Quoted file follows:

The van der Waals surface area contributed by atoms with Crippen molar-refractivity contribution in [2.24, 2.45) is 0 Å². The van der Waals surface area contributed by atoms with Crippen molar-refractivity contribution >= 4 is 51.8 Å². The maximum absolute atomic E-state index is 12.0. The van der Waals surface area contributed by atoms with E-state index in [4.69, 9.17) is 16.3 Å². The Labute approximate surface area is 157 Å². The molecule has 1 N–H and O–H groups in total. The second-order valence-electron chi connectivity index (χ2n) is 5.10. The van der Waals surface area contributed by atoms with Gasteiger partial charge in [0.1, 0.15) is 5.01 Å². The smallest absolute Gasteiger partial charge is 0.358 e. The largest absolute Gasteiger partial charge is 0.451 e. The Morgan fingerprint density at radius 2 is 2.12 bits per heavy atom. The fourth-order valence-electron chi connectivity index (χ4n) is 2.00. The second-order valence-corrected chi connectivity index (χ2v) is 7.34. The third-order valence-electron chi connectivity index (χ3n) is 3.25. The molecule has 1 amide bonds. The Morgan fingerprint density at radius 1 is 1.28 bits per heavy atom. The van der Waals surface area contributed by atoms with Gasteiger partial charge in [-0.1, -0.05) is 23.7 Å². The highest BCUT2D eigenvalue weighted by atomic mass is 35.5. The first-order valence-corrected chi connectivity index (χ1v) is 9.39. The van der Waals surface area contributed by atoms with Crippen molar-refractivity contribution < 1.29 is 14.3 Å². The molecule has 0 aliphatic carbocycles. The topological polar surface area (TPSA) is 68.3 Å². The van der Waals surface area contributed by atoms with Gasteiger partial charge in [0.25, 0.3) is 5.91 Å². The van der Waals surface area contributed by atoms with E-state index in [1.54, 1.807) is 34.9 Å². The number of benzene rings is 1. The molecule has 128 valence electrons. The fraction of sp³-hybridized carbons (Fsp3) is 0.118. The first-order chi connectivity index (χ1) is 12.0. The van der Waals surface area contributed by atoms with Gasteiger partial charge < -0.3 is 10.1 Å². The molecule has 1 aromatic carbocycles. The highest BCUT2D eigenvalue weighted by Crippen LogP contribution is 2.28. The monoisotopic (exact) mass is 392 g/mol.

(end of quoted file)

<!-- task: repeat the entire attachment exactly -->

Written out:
The van der Waals surface area contributed by atoms with Crippen molar-refractivity contribution in [2.24, 2.45) is 0 Å². The van der Waals surface area contributed by atoms with Crippen molar-refractivity contribution >= 4 is 51.8 Å². The maximum absolute atomic E-state index is 12.0. The van der Waals surface area contributed by atoms with E-state index in [4.69, 9.17) is 16.3 Å². The Labute approximate surface area is 157 Å². The molecule has 1 N–H and O–H groups in total. The second-order valence-electron chi connectivity index (χ2n) is 5.10. The van der Waals surface area contributed by atoms with Gasteiger partial charge in [0.1, 0.15) is 5.01 Å². The smallest absolute Gasteiger partial charge is 0.358 e. The largest absolute Gasteiger partial charge is 0.451 e. The Morgan fingerprint density at radius 2 is 2.12 bits per heavy atom. The fourth-order valence-electron chi connectivity index (χ4n) is 2.00. The second-order valence-corrected chi connectivity index (χ2v) is 7.34. The third-order valence-electron chi connectivity index (χ3n) is 3.25. The molecule has 1 amide bonds. The Morgan fingerprint density at radius 1 is 1.28 bits per heavy atom. The van der Waals surface area contributed by atoms with Gasteiger partial charge in [-0.1, -0.05) is 23.7 Å². The highest BCUT2D eigenvalue weighted by atomic mass is 35.5. The first-order valence-corrected chi connectivity index (χ1v) is 9.39. The van der Waals surface area contributed by atoms with Crippen molar-refractivity contribution < 1.29 is 14.3 Å². The molecule has 0 aliphatic carbocycles. The topological polar surface area (TPSA) is 68.3 Å². The van der Waals surface area contributed by atoms with Gasteiger partial charge in [0.25, 0.3) is 5.91 Å². The van der Waals surface area contributed by atoms with E-state index in [1.54, 1.807) is 34.9 Å². The number of benzene rings is 1. The molecule has 128 valence electrons. The fraction of sp³-hybridized carbons (Fsp3) is 0.118. The first-order chi connectivity index (χ1) is 12.0. The van der Waals surface area contributed by atoms with Gasteiger partial charge < -0.3 is 10.1 Å². The molecule has 1 aromatic carbocycles. The highest BCUT2D eigenvalue weighted by Crippen LogP contribution is 2.28. The monoisotopic (exact) mass is 392 g/mol.